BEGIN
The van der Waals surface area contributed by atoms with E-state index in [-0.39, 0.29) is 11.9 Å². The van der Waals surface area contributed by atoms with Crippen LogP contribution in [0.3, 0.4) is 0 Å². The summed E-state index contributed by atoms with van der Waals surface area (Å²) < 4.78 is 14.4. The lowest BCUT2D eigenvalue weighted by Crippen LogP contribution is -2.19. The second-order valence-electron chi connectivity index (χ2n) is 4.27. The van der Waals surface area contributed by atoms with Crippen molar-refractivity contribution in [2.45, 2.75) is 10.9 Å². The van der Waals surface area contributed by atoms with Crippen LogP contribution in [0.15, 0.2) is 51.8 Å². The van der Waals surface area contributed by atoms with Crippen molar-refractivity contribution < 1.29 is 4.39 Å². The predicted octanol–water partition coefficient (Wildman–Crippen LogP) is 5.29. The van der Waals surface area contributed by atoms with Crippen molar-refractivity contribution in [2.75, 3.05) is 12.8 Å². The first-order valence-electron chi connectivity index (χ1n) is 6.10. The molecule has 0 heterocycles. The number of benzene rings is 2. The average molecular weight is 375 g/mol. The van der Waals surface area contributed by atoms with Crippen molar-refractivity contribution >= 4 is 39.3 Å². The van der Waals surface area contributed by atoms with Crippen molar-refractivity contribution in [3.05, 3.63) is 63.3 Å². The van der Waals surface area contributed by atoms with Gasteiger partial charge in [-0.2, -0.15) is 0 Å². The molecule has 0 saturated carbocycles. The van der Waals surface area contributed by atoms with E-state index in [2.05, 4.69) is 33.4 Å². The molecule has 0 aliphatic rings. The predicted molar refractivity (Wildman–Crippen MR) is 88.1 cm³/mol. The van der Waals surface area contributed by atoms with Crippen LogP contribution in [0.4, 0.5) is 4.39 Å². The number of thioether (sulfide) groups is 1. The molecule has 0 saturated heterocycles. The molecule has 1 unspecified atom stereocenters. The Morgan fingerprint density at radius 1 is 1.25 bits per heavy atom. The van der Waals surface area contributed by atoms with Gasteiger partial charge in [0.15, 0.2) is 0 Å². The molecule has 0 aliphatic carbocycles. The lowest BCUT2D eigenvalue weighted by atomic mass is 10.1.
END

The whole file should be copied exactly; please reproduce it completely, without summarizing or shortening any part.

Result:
The van der Waals surface area contributed by atoms with E-state index in [-0.39, 0.29) is 11.9 Å². The van der Waals surface area contributed by atoms with Crippen LogP contribution in [0.3, 0.4) is 0 Å². The summed E-state index contributed by atoms with van der Waals surface area (Å²) < 4.78 is 14.4. The lowest BCUT2D eigenvalue weighted by Crippen LogP contribution is -2.19. The second-order valence-electron chi connectivity index (χ2n) is 4.27. The van der Waals surface area contributed by atoms with Crippen molar-refractivity contribution in [2.45, 2.75) is 10.9 Å². The van der Waals surface area contributed by atoms with Crippen LogP contribution in [0.15, 0.2) is 51.8 Å². The van der Waals surface area contributed by atoms with Crippen molar-refractivity contribution < 1.29 is 4.39 Å². The predicted octanol–water partition coefficient (Wildman–Crippen LogP) is 5.29. The van der Waals surface area contributed by atoms with Crippen molar-refractivity contribution in [2.75, 3.05) is 12.8 Å². The first-order valence-electron chi connectivity index (χ1n) is 6.10. The molecule has 0 heterocycles. The number of benzene rings is 2. The average molecular weight is 375 g/mol. The van der Waals surface area contributed by atoms with Crippen molar-refractivity contribution >= 4 is 39.3 Å². The van der Waals surface area contributed by atoms with Crippen molar-refractivity contribution in [3.05, 3.63) is 63.3 Å². The van der Waals surface area contributed by atoms with Gasteiger partial charge in [-0.2, -0.15) is 0 Å². The molecule has 0 saturated carbocycles. The van der Waals surface area contributed by atoms with E-state index in [2.05, 4.69) is 33.4 Å². The molecule has 0 aliphatic rings. The predicted molar refractivity (Wildman–Crippen MR) is 88.1 cm³/mol. The van der Waals surface area contributed by atoms with Crippen LogP contribution in [0.4, 0.5) is 4.39 Å². The number of thioether (sulfide) groups is 1. The molecule has 0 saturated heterocycles. The molecule has 1 unspecified atom stereocenters. The Morgan fingerprint density at radius 1 is 1.25 bits per heavy atom. The van der Waals surface area contributed by atoms with Gasteiger partial charge in [0.15, 0.2) is 0 Å². The molecule has 0 aliphatic carbocycles. The lowest BCUT2D eigenvalue weighted by atomic mass is 10.1.